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On October 30, 2013, the US Coast Guard issued its proposed Policy Letter allowing barge transportation of fracking wastewater.  The proposed policy would require barge owners to have each shipment of fracking wastewater analyzed by a state accredited laboratory for its chemical composition.  The written analysis would have to be retained by the barge owner for a period of two years, and submitted to the Coast Guard upon request.  The policy also sets limits for radioactive concentrations and consignment activity for each radioactive isotope that could be present in the wastewater to be transported.  Proposed transportation of fracking wastewaters would not be allowed if these limits are surpassed.  Barge owners would also be required to measure and record radiation levels of barge interiors to ensure barge workers’ safety.  If specified radiation contamination limits are exceeded, the barge owner would be required to remove the contamination and conduct a new radiation survey to demonstrate compliance.

In response to the issuance of this proposed policy, the Coast Guard has received tens of thousands of public comments which it is now considering.  Proponents of barge transport for fracking wastewaters argue its cost and safety benefits.  Shipping fracking wastewater by barge can cost as little as 10% of what it would cost to ship the same amount by truck.  Economic studies also suggest that barge transport can be 20% - 30% cheaper than transporting by train.  A barge having a 10,000 barrel capacity can haul as much fracking wastewater as 1,000 tank trucks.

For every 2,000 commercial truck accidents that occur on our highways, there is one barge accident that occurs on our inland waterways.  Barge traffic experiences a spill of at least 1,000 gallons of content for every 39,404 ton-miles traveled.  Truck traffic, on the other hand, experiences such a spill for every 8,555 ton-miles traveled.

Proponents also argue that barges are already safely hauling hazardous materials such as gasoline, kerosene, benzene, toluene, chlorine, hydrochloric acid, and anhydrous ammonia.  In 2010, barges in the U.S. even transported 2,000 tons of radioactive waste.  Proponents argue that if these substances can be transported without major incident, then why should fracking wastewater present any more of a challenge?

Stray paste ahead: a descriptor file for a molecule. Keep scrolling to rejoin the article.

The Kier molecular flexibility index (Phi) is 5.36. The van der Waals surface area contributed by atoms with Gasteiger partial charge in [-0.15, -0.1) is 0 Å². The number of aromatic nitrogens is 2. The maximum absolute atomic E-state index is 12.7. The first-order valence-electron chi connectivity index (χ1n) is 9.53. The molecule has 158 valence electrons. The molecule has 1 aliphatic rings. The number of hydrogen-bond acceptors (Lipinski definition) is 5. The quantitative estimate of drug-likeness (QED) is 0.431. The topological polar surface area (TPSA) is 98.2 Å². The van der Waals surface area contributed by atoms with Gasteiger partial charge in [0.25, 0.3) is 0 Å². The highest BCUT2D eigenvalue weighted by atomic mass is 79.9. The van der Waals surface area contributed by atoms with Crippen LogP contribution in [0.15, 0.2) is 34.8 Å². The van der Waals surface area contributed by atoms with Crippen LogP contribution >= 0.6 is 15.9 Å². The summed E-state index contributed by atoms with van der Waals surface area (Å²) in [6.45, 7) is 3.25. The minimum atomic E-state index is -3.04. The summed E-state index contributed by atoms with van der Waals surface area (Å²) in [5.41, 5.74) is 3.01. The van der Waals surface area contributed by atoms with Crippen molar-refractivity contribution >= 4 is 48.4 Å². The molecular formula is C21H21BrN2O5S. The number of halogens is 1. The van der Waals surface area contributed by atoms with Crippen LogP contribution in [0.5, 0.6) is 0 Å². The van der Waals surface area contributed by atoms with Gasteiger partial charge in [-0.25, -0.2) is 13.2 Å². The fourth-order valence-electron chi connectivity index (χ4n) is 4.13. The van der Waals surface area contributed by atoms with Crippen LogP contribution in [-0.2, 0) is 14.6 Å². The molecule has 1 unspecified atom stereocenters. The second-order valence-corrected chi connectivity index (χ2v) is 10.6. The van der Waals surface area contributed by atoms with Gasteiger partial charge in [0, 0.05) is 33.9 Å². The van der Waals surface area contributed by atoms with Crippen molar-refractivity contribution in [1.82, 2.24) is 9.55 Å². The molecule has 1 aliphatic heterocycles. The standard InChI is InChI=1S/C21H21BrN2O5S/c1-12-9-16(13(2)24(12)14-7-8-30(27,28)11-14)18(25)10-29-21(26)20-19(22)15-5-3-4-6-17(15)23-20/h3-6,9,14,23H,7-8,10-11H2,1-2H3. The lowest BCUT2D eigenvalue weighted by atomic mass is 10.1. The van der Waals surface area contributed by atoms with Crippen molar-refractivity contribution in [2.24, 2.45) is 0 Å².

Opponents argue that although barge releases may occur less frequently than truck releases, they are almost always larger due to the barges’ greater capacity.  They also argue that barge releases pose a much greater threat to the nation’s drinking water supplies because they occur on large inland waterways that are frequently public drinking water sources.  Proponents counter that barge releases, while infrequent, can be addressed by public water providers simply closing their intakes until the released contents have flowed past.  But opponents, and especially water system administrators and managers, argue that fracking wastewater releases are not as easily managed.  They argue that the chemical make-up and constituents of most barged liquid shipments are publicly known, and that as a result, they are able to make knowing and timely decisions on whether to shut their intakes to avoid taking on contaminants that they are unable to treat.  Under the Coast Guard’s proposal, the chemical analysis required for barged fracking wastewater is not available to the public (including drinking water system managers) in order to protect proprietary frack water formulations.  Since these formulations can vary from well to well, public water system administrators and managers have no way of knowing reliably what the contents of a fracking wastewater release might contain and whether they pose a threat to public water systems.

Proponents of barge transportation contend that this is an exaggerated issue.  They argue that fracking wastewater is typically 99% water, with the other 1% made up of sand, chemicals and radioactive particles.  They further argue that any release from a barge would be so much more diluted that the impact of the non-water 1% would be insignificant.  Opponents argue that no amount should be considered insignificant when it comes to drinking water.  The State of New York’s moratorium on hydrofracking since 2009 is based in part on a study which found the water soluble carcinogen 4 nitroquinoline-1-oxide (4-NQO), at levels many times higher than safe drinking water standards, in flowback from 24 Marcellus shale wells in West Virginia and Pennsylvania.  4 NQO is known to be toxic in amounts as low as parts per trillion, and it is odorless and tasteless. 

The Coast Guard’s final ruling is expected within the coming weeks.

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